French oil major Total and Saudi Aramco, the world’s biggest oil producer, plan to develop a petrochemical complex in Saudi Arabia that could attract as much as $9 billion in investments including a $5bn ethylene cracker plant.
The planned project is part of the deals worth more than $12bn signed between Saudi Aramco and several French companies during Saudi-France CEOs forum in Paris.
The joint venture, in which Aramco will have a 62.5 per cent stake, will be integrated with the 440,000-barrel-per-day Satorp refinery in the industrial city of Jubail, which also counts Total and the Saudi oil and gas giant as shareholders, Aramco said in a statement on Tuesday. The agreement was signed during an official visit by Saudi Crown Prince Mohammed bin Salman to France.
The petrochemical complex, which will use ethane and refinery off-gas as feedstock, will have a capacity to produce 1.5 million tonnes per year of ethylene and other products. Front-end engineering and design of the project will commence in the third quarter of 2018.
“The agreement deepens the exemplary relationship enjoyed by our two companies over many decades. It is one that has evolved from a standard buyer-seller arrangement to one imbued with common interests to further develop and diversify our businesses,“ said Amin Nasser, chief executive of Saudi Aramco. “Our joint venture Satorp is a remarkably successful model of industry partnership and we are keen to build on this success to further underpin Saudi Aramco’s strategy to expand its capacity in the chemicals sector by 2030.”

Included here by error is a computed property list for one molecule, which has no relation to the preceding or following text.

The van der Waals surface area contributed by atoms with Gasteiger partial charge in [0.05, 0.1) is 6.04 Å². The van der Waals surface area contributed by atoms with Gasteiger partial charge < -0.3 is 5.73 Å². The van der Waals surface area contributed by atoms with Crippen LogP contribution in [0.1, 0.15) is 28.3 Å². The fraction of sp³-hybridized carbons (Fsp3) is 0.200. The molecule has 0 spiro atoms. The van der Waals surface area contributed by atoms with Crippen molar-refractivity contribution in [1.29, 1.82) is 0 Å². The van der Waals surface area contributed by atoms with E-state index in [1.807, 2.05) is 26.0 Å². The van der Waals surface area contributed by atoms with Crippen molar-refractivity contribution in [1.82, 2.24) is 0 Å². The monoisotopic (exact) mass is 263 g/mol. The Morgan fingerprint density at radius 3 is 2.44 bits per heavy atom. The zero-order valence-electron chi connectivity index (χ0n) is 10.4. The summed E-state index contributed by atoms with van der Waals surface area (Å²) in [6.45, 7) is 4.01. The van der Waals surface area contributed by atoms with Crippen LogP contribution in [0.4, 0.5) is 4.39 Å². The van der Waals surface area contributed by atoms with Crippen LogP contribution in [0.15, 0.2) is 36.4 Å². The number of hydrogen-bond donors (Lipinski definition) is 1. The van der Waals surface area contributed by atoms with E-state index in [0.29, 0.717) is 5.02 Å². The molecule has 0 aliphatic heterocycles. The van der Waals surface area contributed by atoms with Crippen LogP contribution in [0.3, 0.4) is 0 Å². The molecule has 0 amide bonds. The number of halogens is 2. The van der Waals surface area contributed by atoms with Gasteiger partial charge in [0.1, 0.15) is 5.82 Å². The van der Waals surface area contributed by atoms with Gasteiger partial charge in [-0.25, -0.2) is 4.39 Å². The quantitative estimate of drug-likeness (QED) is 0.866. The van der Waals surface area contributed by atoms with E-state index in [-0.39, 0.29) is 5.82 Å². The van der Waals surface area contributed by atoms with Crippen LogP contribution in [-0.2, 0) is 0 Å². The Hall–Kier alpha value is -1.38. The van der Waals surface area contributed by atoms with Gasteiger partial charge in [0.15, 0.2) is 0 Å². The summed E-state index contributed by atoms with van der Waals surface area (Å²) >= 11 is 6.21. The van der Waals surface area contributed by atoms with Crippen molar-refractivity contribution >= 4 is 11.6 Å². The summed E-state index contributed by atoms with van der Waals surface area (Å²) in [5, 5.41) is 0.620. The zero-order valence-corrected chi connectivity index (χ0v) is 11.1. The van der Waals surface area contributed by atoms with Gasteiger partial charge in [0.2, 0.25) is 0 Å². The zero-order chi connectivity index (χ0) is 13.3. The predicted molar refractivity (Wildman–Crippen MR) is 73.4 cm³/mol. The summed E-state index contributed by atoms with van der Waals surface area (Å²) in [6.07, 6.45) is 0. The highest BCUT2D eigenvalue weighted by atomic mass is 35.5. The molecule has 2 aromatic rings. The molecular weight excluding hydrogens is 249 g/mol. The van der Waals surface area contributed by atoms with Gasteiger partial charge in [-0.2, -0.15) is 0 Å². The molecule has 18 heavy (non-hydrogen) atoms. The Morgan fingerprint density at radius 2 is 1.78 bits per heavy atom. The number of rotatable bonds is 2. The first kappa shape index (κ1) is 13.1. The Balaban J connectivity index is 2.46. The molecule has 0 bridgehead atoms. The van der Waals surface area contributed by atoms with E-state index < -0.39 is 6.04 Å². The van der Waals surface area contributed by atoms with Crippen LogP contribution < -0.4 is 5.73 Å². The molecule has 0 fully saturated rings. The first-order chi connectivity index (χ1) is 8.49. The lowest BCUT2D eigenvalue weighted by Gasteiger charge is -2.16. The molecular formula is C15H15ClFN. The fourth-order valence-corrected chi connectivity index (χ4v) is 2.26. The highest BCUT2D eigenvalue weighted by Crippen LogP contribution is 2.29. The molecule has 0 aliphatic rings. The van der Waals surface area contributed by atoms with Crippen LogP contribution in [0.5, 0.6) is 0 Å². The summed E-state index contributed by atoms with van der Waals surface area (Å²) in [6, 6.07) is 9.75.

Aramco and other Arabian Gulf state-owned energy companies, including Abu Dhabi National Oil Company are expanding their refining and petrochemical capacities as part of efforts to eke out extra value from each barrel of oil and gas produced.
Saudi Arabia, the world’s biggest oil exporter, is planning to nearly double its refining capacity from current 5.4 million barrels of oil per day by expanding in the kingdom and abroad, where it has stakes in refineries in China, the United States, Japan and South Korea.
Third party investors are expected to contribute $4bn to projects linked to the ethylene cracker, which will feed other petrochemical and specialty chemical plants. In total, the project will attract $9bn in investments, produce more than 2.7 million metric tonnes of higher value chemicals and create 8,00 local direct and indirect jobs.
“This project illustrates our strategy of maximising the integration of our large refining and petrochemical platforms and of expanding our petrochemical operations from low-cost feedstock, to take advantage of the fast growing Asian polymer market," said Patrick Pouyanné, chairman and chief executive of Total. “This project will enable us to strengthen our ties with Saudi Aramco, with whom we successfully operate our biggest and most efficient refinery in the world.”
Aramco and Saudi Basic Industries Corporation, the region’s biggest petrochemical producer, are building a $20bn oil-to-chemicals plant, which is expected to yield 9 million metric tonnes of products a year.
Aramco signed this week an agreement worth $8bn to $10bn with Honeywell and Technip to study petchems production technology for use in a chemical plant the company is considering building at the Port Arthur refinery, the biggest oil refinery in the US that is operated by Aramco subsidiary Motiva Enterprises.